Memphis Concrète returns for its third year this weekend to bring together experimental electronic music acts from Memphis and beyond for your listening pleasure.
Festivities kick off Friday night, June 28th with a pre-show, Ineffable Cohesion, at Lamplighter Lounge. The group performance installation promises to surround you with sound. The show is $10 for the general public or $5 with your festival pass.
The main programming for Memphis Concrète occurs on Saturday and Sunday. Beginning at 3 PM each day there’ll be back-to-back performances in The Green Room at Crosstown Arts featuring artists from all over the US, and from as far away as the UK.
Some of the performances are collaborations between artists who were asked specifically to craft a set together for this festival, which means you’ll witness a one-of-a-kind experience that probably won’t ever happen again.
Another draw for the festival is Saturday’s pay-what-you-can screening of “Tron” (1982) with live scoring by Argiflex + Careful Handling.
Click on each artist to hear music samples.
Day One – Saturday, 6/29
3:00-3:25: Mike Honeycutt + bihl
3:30-3:55: Noiserpuss + Belly Full of Stars
3:55-5:45: Tron movie w/ live score by Argiflex + Careful Handling
6:25-6:55: Max Eilbacher
7:10-7:40: Optic Sink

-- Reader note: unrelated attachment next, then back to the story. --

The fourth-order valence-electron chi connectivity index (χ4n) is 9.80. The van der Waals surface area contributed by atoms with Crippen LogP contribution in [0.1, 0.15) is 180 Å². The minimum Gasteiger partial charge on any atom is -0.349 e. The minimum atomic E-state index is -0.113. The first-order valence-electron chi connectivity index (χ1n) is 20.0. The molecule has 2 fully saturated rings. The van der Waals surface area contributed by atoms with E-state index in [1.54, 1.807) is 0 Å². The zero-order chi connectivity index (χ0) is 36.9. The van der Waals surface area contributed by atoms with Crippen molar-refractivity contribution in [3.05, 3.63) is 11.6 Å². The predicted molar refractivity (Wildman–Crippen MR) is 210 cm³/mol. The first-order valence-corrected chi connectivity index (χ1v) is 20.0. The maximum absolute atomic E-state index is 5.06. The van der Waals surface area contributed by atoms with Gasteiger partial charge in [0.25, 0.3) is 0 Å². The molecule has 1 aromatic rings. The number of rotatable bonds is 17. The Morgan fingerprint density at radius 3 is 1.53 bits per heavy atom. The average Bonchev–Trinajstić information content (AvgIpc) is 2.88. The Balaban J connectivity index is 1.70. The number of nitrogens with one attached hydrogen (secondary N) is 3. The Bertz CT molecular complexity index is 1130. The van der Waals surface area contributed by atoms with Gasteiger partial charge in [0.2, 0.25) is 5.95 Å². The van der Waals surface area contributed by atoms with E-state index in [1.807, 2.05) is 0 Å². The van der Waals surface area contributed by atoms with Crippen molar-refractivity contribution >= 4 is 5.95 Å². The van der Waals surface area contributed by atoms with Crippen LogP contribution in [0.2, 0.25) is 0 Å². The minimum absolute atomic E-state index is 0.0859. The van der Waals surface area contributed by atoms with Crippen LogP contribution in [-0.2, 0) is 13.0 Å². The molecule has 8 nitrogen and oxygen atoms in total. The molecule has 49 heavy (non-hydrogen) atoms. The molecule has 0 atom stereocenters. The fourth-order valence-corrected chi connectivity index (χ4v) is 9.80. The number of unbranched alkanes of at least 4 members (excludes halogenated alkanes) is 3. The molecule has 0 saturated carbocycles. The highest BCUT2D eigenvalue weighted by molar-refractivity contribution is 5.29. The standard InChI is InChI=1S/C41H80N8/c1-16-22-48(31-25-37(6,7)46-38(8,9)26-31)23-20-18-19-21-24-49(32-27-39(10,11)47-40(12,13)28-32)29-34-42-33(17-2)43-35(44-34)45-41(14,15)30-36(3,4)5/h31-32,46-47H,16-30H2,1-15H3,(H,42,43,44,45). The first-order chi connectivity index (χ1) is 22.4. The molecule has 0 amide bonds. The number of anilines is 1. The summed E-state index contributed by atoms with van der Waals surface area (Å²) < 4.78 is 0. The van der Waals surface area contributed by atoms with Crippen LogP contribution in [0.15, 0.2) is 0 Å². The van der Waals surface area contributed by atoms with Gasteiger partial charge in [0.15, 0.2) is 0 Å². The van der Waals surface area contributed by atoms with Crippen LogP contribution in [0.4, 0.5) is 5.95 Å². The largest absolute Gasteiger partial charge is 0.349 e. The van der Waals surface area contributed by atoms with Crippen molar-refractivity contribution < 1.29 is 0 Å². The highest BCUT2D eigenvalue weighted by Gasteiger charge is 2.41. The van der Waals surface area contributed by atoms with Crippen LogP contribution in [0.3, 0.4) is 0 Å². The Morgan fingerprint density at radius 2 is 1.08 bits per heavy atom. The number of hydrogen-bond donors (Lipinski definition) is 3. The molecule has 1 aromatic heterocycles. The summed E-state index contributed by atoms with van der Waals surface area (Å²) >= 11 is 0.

7:55-8:25: Mykel Boyd
11:00: Memphis Concrete after party at Artemisia Studios featuring Container, Medic, Ross al Ghul.
Day Two – Sunday, 6/30
3:00-3:30: Ihcilon + Jack the Giant Killer
3:40-4:10: Linda Heck + Pas Moi
4:20-4:50: Jack Alberson
5:00-5:30: Paul Vinsonhaler
6:20-6:50: Outside Source
8:00-8:45: Pas Musique + Shaun Sandor
9:05-10:05: Moor Mother
We got to speak to one of Memphis Concrète’s organizers, Robert Traxler, about being into weird sounds and some of his must-see sets for this year.
What does Memphis Concrète add to the city’s music festival offerings that was missing?
I think more than adding, it’s found things that were already here and brought them together. Memphis has always been a great place for rock-based music, and there’s been many supportive scenes for that, but experimental music isn’t something you see too much of. There have been people around doing experimental things, but they’ve been in smaller, isolated pockets, or just people sitting around making music at home. Since the festival began in 2017, I’ve found a lot of people that were already here doing their own thing, but it was less connected. Concentrating energies into a single festival like this, I think, has brought people together that otherwise might not have known about each other, or at least so easily and has helped to foster a sense of place and belonging as far as experimental music goes.
If you’re out there and are at all interested in making experimental music or weird sounds, even if you’ve never done it before, no matter what sort of equipment or instruments you have, come talk to us, online or at a show. We’d love to have you with us playing out at either the festival or other shows. The more the merrier. You’re what’s missing.
Can you talk about how your appreciation for experimental electronic music grew? How much exposure did you have in Memphis?